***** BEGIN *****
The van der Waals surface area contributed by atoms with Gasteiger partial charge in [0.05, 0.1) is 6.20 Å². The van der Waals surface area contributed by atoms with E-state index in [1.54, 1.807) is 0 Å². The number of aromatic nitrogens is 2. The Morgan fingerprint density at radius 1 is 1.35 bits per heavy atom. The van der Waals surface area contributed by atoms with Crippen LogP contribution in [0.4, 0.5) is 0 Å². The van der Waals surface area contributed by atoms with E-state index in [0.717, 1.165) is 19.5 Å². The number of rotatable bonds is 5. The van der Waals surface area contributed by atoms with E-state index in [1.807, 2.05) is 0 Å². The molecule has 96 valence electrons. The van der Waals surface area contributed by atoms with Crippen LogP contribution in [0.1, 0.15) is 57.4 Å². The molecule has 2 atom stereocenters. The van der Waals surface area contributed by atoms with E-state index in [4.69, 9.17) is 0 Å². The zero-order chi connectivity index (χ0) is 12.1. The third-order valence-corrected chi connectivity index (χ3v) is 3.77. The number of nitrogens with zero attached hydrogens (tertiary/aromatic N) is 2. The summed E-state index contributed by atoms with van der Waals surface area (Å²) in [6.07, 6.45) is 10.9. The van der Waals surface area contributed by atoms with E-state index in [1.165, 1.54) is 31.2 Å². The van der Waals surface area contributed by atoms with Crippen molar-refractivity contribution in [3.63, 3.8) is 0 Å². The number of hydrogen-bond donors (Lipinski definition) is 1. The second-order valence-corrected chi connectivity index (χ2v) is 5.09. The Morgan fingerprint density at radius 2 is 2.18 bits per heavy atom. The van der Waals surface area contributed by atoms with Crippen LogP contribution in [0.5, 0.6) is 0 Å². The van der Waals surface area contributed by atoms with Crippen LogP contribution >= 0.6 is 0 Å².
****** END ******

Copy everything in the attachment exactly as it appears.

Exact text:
The van der Waals surface area contributed by atoms with Gasteiger partial charge in [0.05, 0.1) is 6.20 Å². The van der Waals surface area contributed by atoms with E-state index in [1.54, 1.807) is 0 Å². The number of aromatic nitrogens is 2. The Morgan fingerprint density at radius 1 is 1.35 bits per heavy atom. The van der Waals surface area contributed by atoms with Crippen LogP contribution in [0.4, 0.5) is 0 Å². The van der Waals surface area contributed by atoms with E-state index in [0.717, 1.165) is 19.5 Å². The number of rotatable bonds is 5. The van der Waals surface area contributed by atoms with E-state index in [1.807, 2.05) is 0 Å². The molecule has 96 valence electrons. The van der Waals surface area contributed by atoms with Crippen LogP contribution in [0.1, 0.15) is 57.4 Å². The molecule has 2 atom stereocenters. The van der Waals surface area contributed by atoms with E-state index in [4.69, 9.17) is 0 Å². The zero-order chi connectivity index (χ0) is 12.1. The third-order valence-corrected chi connectivity index (χ3v) is 3.77. The number of nitrogens with zero attached hydrogens (tertiary/aromatic N) is 2. The summed E-state index contributed by atoms with van der Waals surface area (Å²) in [6.07, 6.45) is 10.9. The van der Waals surface area contributed by atoms with E-state index in [1.165, 1.54) is 31.2 Å². The van der Waals surface area contributed by atoms with Crippen molar-refractivity contribution in [3.63, 3.8) is 0 Å². The number of hydrogen-bond donors (Lipinski definition) is 1. The second-order valence-corrected chi connectivity index (χ2v) is 5.09. The Morgan fingerprint density at radius 2 is 2.18 bits per heavy atom. The van der Waals surface area contributed by atoms with Crippen LogP contribution in [0.5, 0.6) is 0 Å². The van der Waals surface area contributed by atoms with Crippen LogP contribution >= 0.6 is 0 Å².